Cost to Ship a Tank Per Mile
Everyone’s been asking how much it costs to ship a tank. So, let’s make it simple by giving you an example shipment. For this example, I have picked FRP water tank. It weighs 12,000 lbs, has a length of 25 ft, has a width of 15 ft, and a height of 15 ft.
For the example, lets say that it is picking up in Western TX and is going out Northern Virginia. Total miles would be 1546, but we can not assume that will be the actual miles. Since we have to route around states, roads, on/off ramps and other things, we cannot quote this as an over sized load that is going 1,546 miles. We would essentially have to find a double drop or tank trailer that can accommodate this tank. Very specialized equipment can come from 500+ miles away, if you want the right guy to get it done.
That means our total cost to ship the tank would come out to be $20,000-$30,000. Still not bad when compared to a disaster situation where you damage the tank, a bridge, other vehicle, or get stopped by DOT and are forced to either obtain new permits or wait for clearance. The cost to ship a giant 15*15 (W*H) tank would be $12.93-$19.41 per mile. In reality, you can cut that down 30% since the actual miles will be 1000+ more than what a normal route would consist of. The driver ends up with $2-$4 a mile when it’s all said and done. Money well earned.
Other Things to Consider
The standard $2.00 to $2.25 a mile doesn’t apply to all shipments. There are a few constraints to consider.
Distance is a very important factor in price. Coast-to-coast shipments are cheaper per mile than local runs. It is important to remember, whether you are going a long ways or running 50 miles down the road, you will still be paying for the drivers time.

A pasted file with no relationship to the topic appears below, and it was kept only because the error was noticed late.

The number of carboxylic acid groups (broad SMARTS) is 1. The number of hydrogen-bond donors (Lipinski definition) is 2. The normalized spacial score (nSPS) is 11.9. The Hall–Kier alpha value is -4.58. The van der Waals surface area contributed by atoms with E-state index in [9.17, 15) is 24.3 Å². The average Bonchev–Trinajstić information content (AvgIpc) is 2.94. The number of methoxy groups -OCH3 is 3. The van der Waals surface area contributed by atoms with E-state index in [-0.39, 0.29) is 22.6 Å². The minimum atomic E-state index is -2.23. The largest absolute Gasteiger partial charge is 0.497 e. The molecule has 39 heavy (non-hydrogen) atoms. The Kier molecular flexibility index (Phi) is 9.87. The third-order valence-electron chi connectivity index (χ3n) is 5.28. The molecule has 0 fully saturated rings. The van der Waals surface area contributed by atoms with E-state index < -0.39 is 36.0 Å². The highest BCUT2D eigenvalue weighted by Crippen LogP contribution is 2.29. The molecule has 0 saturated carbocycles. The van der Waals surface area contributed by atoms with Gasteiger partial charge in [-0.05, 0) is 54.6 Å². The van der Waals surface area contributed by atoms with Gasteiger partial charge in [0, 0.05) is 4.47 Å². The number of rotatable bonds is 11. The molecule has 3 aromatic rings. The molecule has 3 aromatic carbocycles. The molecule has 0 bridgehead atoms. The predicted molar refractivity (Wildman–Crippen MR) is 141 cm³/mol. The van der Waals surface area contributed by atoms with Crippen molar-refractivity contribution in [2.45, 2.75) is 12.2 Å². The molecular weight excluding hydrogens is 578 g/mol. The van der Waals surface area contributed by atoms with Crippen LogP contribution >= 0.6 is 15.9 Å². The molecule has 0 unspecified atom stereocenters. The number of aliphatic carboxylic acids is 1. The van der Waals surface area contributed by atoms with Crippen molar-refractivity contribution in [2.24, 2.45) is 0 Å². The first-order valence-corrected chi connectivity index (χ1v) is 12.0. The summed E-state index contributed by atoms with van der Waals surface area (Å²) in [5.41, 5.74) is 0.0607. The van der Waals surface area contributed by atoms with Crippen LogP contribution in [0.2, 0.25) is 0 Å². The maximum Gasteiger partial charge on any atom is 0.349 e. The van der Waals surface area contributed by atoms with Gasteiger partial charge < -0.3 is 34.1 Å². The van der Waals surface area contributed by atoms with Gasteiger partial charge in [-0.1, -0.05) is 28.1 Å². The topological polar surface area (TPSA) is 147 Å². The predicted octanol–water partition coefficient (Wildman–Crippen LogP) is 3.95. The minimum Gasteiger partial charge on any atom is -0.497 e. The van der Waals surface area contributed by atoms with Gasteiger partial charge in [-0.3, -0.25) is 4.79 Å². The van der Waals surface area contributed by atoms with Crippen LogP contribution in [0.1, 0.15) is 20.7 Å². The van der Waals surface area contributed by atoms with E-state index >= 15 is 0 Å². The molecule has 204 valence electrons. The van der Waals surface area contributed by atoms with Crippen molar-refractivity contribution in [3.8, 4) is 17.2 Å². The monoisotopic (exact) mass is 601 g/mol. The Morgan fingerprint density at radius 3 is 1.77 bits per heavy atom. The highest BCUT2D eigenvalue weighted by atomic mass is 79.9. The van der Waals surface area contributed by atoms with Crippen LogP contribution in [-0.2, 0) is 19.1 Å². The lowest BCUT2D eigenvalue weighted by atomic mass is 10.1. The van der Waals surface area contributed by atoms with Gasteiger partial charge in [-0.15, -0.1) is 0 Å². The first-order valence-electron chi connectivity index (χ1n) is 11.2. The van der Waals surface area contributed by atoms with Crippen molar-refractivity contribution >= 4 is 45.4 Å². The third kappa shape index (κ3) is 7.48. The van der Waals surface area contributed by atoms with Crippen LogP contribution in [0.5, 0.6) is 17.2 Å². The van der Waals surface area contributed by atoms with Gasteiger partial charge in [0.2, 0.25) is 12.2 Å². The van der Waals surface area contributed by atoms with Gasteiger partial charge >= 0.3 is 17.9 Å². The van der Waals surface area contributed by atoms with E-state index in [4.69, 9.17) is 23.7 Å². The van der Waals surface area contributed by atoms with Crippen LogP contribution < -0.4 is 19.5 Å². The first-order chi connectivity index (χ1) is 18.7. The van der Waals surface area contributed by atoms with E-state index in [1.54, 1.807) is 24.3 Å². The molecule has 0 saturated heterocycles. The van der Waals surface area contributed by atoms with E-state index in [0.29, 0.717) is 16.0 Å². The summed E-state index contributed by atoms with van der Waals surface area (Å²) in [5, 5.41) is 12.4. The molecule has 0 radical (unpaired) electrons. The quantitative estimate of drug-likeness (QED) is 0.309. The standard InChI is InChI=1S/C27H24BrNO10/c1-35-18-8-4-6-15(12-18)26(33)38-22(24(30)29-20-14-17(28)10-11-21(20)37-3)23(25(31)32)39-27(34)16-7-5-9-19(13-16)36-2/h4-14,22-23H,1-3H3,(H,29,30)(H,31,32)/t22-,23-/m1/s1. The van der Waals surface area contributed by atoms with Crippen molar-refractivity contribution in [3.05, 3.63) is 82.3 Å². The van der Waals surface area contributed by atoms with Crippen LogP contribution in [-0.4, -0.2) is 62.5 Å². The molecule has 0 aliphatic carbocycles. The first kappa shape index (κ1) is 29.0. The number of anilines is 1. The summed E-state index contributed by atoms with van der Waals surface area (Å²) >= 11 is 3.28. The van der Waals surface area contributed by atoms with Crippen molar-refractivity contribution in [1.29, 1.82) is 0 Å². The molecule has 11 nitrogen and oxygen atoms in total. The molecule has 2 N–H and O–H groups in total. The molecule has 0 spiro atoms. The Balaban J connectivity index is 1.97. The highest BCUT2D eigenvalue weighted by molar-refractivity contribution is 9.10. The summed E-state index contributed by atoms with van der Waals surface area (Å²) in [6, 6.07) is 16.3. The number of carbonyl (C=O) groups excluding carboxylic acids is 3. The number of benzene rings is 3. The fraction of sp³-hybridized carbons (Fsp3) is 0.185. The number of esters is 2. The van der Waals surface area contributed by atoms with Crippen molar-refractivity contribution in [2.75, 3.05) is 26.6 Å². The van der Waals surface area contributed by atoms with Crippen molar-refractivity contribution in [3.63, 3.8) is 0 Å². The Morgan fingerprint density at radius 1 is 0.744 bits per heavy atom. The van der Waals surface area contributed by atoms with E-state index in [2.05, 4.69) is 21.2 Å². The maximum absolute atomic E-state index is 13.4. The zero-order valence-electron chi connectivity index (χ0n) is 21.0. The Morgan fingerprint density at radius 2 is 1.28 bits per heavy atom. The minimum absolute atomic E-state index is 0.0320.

Location is another factor that impacts the price. We get a lot of shipments that pick up in Wyoming, Colorado, Utah, and other states that do not have a very dense population. This can cause the rate to come up because drivers tend to be situated around bigger cities where loads are most likely to appear. We would essentially have to pay them to drive out and get the shipment (deadhead). This rule also applies to deliveries in remote areas. If you are 200+ miles away from a major city, be prepared to pay a little more than the usual rate.
Capacity is the final constraint to consider/understand. Driver’s are constantly moving all over the country. When you have a surplus in one city, then the price goes down. The drivers will compete for loads. If you have a shortage of drivers in a city, then the price goes up because the driver will have their pick of the lot. The highest paying freight will be moved first.
We hope that this article sheds some light on shipping partial loads, tractors, booms, elevators or any other type of equipment. We are always fighting to get you the best price with the best service. We are a family-owned and operated company with strong values on the relationships we create. Give us a call and see how we can help you.
(313) 651 7080